(ii) the manner of determination of value in respect of goods when there is no sale, or the buyer and the seller are related, or price is not the sole consideration for the sale or in any other case; 

(iii) the manner of acceptance or rejection of value declared by the importer or exporter, as the case may be, where the proper officer has reason to doubt the truth or accuracy of such value, and determination of value for the purposes of this section:

Provided also that such price shall be calculated with reference to the rate of exchange as in force on the date on which a bill of entry is presented under section 46, or a shipping bill of export, as the case may be, is presented under section 50.”

6. As can be seen from the above, in case of imports, it is the price actually paid or payable for the goods at the time of place of importation is relevant and in case of export duty the price actually paid or payable for the goods for export out of India for delivery at the time of place of exportation is relevant. The other aspects such as the buyer and seller being not related and price being the sole consideration of sale are not in dispute at all in this case. In international trade sales are as per INCOTERMS which lay down internationally accepted forms of transactions. There are several such terms of which the most important are FOB (Free on Board), C&F (Cost and Freight) and CIF (Cost Insurance and Freight). FOB refers to Free on Board that means the moment the goods are put on board the vessel, the seller is free i.e., all costs incurred after the goods are put on board are on the buyer’s account. Therefore, the freight, transit insurance, etc. are on account of the buyer. C&F refers to the FOB price + cost of shipping from the place of export to the place of import. Thus, this cost includes the FOB price + the freight. CIF includes the FOB price + freight + transit insurance. Contracts can be entered into between the buyers and sellers in terms of FOB, C&F and CIF or any other terms. The question which arises is which of these is the correct transaction value as far as imports and exports are concerned for valuation under section 14 of the Customs Act, 1962. Section 14 emphasizes place of importation or the place of exportation. In case of imports, the place of importation is the Indian Port through which the goods are imported and in case of exportation, it is the Indian Port through which the goods are exported. As per Section 1 of the Customs Act, it applies only to India and not beyond and for this reason also the Indian Ports should be treated as relevant in order to harmoniously interpret Section (1) of the Customs Act with Section (14).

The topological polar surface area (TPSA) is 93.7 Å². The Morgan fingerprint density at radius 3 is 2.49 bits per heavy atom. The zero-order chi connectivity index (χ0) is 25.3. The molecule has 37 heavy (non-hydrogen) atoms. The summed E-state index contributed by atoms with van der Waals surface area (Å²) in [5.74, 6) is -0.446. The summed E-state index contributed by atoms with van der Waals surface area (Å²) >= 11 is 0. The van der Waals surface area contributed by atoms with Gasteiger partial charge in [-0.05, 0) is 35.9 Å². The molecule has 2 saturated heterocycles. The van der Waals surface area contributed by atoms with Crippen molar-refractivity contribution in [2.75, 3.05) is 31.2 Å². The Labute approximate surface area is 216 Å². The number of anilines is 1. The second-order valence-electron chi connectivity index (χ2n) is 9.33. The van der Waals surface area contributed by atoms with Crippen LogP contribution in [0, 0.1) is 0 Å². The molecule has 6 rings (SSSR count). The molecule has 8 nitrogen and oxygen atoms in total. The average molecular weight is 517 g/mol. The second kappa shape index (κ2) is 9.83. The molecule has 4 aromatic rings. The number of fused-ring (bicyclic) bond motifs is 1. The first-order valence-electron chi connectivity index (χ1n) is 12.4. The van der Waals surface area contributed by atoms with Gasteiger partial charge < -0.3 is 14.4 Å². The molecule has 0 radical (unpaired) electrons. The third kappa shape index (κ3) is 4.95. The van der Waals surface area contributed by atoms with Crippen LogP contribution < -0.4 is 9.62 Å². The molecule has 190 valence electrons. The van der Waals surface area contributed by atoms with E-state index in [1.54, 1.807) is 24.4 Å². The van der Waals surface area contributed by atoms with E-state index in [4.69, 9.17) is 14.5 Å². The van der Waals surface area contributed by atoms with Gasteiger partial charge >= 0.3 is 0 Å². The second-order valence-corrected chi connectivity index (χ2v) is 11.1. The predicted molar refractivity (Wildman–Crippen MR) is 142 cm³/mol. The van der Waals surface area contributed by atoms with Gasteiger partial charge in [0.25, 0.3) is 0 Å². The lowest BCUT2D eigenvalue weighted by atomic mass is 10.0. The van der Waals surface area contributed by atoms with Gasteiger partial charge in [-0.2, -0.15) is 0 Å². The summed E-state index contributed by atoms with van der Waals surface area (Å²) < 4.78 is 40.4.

7. When the goods are imported all costs up to the Indian Port include the transaction value of the goods (FOB) as well as the freight incurred and the transit risk in the form of transit insurance until the goods reach the Indian Port. In fact, even the landing cost i.e., costs involved in landing the goods etc. are also included in the assessable value in case of imports. Therefore, the value for the purpose of imports is CIF value plus cost of landing. The present case is of exports. In case of exports, the cost of freight and transit insurance are not part of the transaction value at the Port of export i.e. the Indian Port where the goods are exported. It includes only the Free on Board (FOB) value. This is the value for the purpose of Section 14 and export duty must be calculated on this FOB value.

8. The argument of the appellant is that out of this FOB value, the element of duty also must be deducted to determine the assessable value. In other words, their argument is that the FOB must be taken as cum duty price and the assessable value must be calculated backwards so that whatever is charged by them from the overseas buyers must be treated as including the export duty. A plain reading of Section 14 would not show such a change in the valuation methodology is permissible under the law. The appellant cannot, on their own, claim a new valuation methodology for their exports when the law specifically lays down that transaction value at the place of export is the assessable value for determining the export duty. But, it appears that a wrong practice was in vogue of taking the FOB price as cum duty price upto 2008. This has been modified by Circular No. 18/2008-Cus, dated 10.11.2008 by CBEC in which para 5 reads as follows:

It has also been decided that with effect from 1st January, 2009, the practice of computation of export duty shall be changed. It is proposed that for the purposes of calculation of export duty, the transaction value, that is to say the price actually paid or payable for the goods for delivery at the time and place of exportation under section 14 of Customs Act 1962, shall be the FOB price of such goods at the time and place of exportation. For example if the transaction is at Rs 100 FOB, and the duty is 15%, the export duty will be 15% of FOB price, that is Rs 15. In case the transaction is on CIF basis, the FOB price may be deduced from the CIF value, and then the export duty be calculated as 15% of such FOB price.”

9. We find that an identical case in respect of the same appellant came up before the Tribunal, Kolkata [2014(313) ELT 317 (Tri.-Kolkata)] in which it has been categorically held that the transaction value i.e. FOB price cannot be treated as cum duty price under section 14 of Customs Act, 1962 for the purpose of calculation of export duty. Similar decision was also taken by the same Bench as reported in [2016(335)ELT 745 (Tri.-Kolkata)]. In view of the above, we find that the appeals are liable to be rejected and we do so.

10. The impugned orders are upheld and the appeals are rejected.

(Pronounced in the Chamber on 18.03.2020)